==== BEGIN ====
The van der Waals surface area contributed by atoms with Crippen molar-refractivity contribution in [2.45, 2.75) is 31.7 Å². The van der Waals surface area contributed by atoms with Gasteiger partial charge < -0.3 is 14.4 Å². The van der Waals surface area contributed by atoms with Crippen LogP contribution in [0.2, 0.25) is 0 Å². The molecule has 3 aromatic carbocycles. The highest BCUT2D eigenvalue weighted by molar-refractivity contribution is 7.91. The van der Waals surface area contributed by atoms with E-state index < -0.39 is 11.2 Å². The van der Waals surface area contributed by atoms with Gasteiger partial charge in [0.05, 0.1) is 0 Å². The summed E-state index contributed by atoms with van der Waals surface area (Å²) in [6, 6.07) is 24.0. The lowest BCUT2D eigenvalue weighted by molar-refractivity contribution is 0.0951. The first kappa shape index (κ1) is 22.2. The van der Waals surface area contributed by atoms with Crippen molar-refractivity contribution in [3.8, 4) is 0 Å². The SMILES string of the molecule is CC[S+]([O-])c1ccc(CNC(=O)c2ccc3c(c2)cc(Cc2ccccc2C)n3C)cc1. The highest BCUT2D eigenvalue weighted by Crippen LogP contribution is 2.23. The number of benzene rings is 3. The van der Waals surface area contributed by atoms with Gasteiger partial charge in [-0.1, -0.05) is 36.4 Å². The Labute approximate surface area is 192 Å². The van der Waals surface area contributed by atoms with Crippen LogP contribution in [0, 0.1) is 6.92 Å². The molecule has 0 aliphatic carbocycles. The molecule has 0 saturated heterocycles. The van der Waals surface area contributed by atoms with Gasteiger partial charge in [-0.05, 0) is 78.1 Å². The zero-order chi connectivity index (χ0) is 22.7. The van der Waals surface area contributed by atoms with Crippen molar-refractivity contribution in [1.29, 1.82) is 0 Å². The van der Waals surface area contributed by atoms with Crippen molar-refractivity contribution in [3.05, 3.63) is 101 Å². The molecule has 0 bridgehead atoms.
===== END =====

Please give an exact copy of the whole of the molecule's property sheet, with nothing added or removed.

The van der Waals surface area contributed by atoms with Crippen molar-refractivity contribution in [2.45, 2.75) is 31.7 Å². The van der Waals surface area contributed by atoms with Gasteiger partial charge < -0.3 is 14.4 Å². The van der Waals surface area contributed by atoms with Crippen LogP contribution in [0.2, 0.25) is 0 Å². The molecule has 3 aromatic carbocycles. The highest BCUT2D eigenvalue weighted by molar-refractivity contribution is 7.91. The van der Waals surface area contributed by atoms with E-state index < -0.39 is 11.2 Å². The van der Waals surface area contributed by atoms with Gasteiger partial charge in [0.05, 0.1) is 0 Å². The summed E-state index contributed by atoms with van der Waals surface area (Å²) in [6, 6.07) is 24.0. The lowest BCUT2D eigenvalue weighted by molar-refractivity contribution is 0.0951. The first kappa shape index (κ1) is 22.2. The van der Waals surface area contributed by atoms with Crippen molar-refractivity contribution in [3.8, 4) is 0 Å². The SMILES string of the molecule is CC[S+]([O-])c1ccc(CNC(=O)c2ccc3c(c2)cc(Cc2ccccc2C)n3C)cc1. The highest BCUT2D eigenvalue weighted by Crippen LogP contribution is 2.23. The number of benzene rings is 3. The van der Waals surface area contributed by atoms with Gasteiger partial charge in [-0.1, -0.05) is 36.4 Å². The Labute approximate surface area is 192 Å². The van der Waals surface area contributed by atoms with Crippen LogP contribution in [0, 0.1) is 6.92 Å². The molecule has 0 aliphatic carbocycles. The molecule has 0 saturated heterocycles. The van der Waals surface area contributed by atoms with Gasteiger partial charge in [-0.05, 0) is 78.1 Å². The zero-order chi connectivity index (χ0) is 22.7. The van der Waals surface area contributed by atoms with Crippen molar-refractivity contribution in [1.29, 1.82) is 0 Å². The van der Waals surface area contributed by atoms with Crippen molar-refractivity contribution in [3.05, 3.63) is 101 Å². The molecule has 0 bridgehead atoms.